“It’s not healthy to be a female character in comics,” Gail Simone wrote on the website Women in Refrigerators in 1999. Founded by Simone and other comics fans, the website was named after a scene in Green Lantern #54 in which the hero finds his girlfriend’s corpse stuffed in a fridge. The site features a list of women in comics who have been “killed, raped, depowered, crippled, turned evil, maimed, tortured, contracted a disease or had other life-derailing tragedies befall [them]” to further male characters’ stories.
This week, Catherynne M. Valente expands upon the “refrigerated woman” concept in her new book, The Refrigerator Monologues. Delivering six linked short stories from the points of view of the “wives and girlfriends of superheroes, female heroes and anyone who’s ever been ‘refrigerated,’” the collection subverts the traditional superhero genre tropes.
Valente set her stories in an original universe, and we’re thrilled to share an exclusive excerpt (and an accompanying illustration by Annie Wu) following a new character nicknamed “Bayou.” The Refrigerator Monologues is available now from Saga Press.
THE HELL HATH CLUB VS. THE MIGHT OF ATLANTIS
All eyes turn to the lady in green. She swirls a spoon around her coffee cup. It doesn’t make any noise. Thank the tiny baby Jesus, down here in Deadtown we are spared the constant tinkle of silverware against porcelain that plagues the restaurant industry. A long, long red curl slides out of the black pearl comb in her hair and lands on the table like a spurt of blood. It hurts to look at it. Like a camera flashing in your eyes. The sides of her head are shaved down to red fuzz, just the one long horsetail left, running up and over and down her spine like a special-edition collect-them-all punk-rock Barbie doll. She doesn’t notice us staring. I love my girl Bayou to a hundred million pieces, but she’s like one of those thorny old fish who hide on the seafloor, totally still and silent, blending in, waiting for something tasty to drift on by.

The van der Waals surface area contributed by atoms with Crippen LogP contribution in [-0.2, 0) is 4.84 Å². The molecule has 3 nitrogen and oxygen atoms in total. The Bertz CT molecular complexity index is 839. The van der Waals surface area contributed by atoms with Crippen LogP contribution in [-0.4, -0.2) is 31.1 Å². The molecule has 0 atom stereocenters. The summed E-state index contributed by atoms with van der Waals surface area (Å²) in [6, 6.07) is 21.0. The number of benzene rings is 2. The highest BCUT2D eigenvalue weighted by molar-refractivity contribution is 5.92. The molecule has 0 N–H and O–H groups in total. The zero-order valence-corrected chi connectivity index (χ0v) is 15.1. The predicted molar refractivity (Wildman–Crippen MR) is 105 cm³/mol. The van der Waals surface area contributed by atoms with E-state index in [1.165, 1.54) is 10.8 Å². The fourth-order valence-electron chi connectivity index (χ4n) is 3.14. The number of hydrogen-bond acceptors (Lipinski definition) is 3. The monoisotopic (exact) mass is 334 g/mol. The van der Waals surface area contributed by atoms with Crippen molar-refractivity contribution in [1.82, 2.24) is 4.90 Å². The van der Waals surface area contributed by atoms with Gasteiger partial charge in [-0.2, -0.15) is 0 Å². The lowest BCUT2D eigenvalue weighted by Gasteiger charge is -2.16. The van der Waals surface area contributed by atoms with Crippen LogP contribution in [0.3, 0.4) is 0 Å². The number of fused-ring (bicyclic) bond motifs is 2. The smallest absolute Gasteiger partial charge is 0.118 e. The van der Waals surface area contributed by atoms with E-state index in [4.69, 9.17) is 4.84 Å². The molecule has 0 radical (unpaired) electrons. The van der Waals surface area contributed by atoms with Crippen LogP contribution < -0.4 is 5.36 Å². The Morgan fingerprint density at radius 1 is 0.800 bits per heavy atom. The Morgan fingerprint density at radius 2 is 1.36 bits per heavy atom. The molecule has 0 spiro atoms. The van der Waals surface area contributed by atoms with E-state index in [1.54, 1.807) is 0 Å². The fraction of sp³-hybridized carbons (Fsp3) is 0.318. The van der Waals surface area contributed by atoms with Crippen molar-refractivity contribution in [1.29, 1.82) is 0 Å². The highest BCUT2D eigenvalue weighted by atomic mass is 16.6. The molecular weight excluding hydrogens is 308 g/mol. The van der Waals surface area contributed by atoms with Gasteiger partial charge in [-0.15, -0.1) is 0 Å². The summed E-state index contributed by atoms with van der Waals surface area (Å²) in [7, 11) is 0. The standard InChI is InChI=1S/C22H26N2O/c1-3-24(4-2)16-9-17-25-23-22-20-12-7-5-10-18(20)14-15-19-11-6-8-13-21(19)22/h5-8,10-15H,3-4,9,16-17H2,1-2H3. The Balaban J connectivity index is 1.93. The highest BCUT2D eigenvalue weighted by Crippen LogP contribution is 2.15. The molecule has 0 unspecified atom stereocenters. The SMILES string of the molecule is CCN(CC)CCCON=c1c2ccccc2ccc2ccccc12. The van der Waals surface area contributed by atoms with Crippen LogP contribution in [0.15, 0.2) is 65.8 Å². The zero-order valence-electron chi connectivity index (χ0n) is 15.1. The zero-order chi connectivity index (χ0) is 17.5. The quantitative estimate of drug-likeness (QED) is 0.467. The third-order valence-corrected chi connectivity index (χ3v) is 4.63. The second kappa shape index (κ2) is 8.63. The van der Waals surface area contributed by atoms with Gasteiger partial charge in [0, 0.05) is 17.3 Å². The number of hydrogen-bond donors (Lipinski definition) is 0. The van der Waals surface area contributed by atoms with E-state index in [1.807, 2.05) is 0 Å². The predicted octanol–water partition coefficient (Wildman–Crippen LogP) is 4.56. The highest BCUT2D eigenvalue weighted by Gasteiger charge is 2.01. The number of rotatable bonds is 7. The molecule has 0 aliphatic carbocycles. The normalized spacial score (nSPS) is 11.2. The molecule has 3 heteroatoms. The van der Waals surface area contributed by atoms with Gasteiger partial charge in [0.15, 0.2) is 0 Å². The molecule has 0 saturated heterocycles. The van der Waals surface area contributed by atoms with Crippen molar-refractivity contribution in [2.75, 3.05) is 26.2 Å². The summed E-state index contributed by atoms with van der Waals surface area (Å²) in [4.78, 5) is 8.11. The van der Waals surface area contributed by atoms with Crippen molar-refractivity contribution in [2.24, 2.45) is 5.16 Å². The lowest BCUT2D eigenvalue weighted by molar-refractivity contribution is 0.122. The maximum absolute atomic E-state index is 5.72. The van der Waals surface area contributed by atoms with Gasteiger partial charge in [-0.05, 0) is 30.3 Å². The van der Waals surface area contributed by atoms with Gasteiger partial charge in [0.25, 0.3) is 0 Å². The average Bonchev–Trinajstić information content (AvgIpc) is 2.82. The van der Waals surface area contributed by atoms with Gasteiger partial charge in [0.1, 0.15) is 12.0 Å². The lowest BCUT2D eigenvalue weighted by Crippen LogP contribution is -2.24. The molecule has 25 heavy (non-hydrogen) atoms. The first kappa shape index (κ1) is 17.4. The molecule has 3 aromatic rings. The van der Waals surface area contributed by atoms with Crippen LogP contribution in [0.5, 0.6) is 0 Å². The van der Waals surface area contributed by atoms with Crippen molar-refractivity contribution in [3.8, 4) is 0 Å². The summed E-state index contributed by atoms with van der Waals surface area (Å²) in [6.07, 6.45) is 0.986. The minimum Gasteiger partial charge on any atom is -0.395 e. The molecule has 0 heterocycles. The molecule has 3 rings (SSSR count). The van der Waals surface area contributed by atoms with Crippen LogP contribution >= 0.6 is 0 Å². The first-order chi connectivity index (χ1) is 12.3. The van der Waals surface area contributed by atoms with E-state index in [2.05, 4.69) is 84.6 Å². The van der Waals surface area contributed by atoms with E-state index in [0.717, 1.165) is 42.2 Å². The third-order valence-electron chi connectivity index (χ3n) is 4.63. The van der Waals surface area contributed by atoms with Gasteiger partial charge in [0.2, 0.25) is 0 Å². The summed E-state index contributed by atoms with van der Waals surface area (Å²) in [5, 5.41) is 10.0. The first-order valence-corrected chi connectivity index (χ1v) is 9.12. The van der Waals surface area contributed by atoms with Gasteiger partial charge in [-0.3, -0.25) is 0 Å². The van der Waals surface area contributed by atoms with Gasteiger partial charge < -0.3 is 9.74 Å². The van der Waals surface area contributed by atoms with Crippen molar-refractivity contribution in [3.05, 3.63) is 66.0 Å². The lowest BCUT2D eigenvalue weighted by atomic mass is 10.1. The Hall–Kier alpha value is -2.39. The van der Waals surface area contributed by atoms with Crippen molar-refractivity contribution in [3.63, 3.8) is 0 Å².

Only she doesn’t blend in. Not for a second. It’s hard to blend in when your skin is covered in green crystal scales. When you look like a torch singer who stayed on stage so long, she chemically bonded with her costume. She never wants to talk. I’ll go tomorrow, she always says, but she never does. I talked yesterday. But she didn’t. Never jam today, that’s Miss B to a T.
Miss B suddenly notices no one’s talking. She blushes, which looks weird on a green girl. Like Christmas lights. “Oh! Can I get anyone another coffee? Tea? I think Neil’s hiding some wine back there under his wings. I saw it. Pinot and Cab and some black dusty stuff with a Greek name.”
Neil shrugs behind the counter. He tucks his lolling gargoyle tongue back behind his fangs the way that classy old guys smooth their neckties or clean their glasses. Reaches under one great big bat-wing and produces a bottle wrapped in black straw. Sidles on over with a tray of glasses, holds the cork for Bayou to sniff. She nods; he pours. Rich emptiness glugs into each of our glasses—the living will never let a decent wine grape go extinct. But the Bordeaux tumbles out for her, thick and red and reeking of fruit and sunlight and dirt and stone. We all stare while she drinks it. We watch her throat move. I’m not saying it’s not creepy. It totally is. But we can’t stop. She’s so bright. I never kissed a girl when I was alive, but death has a way of loosening your inhibitions.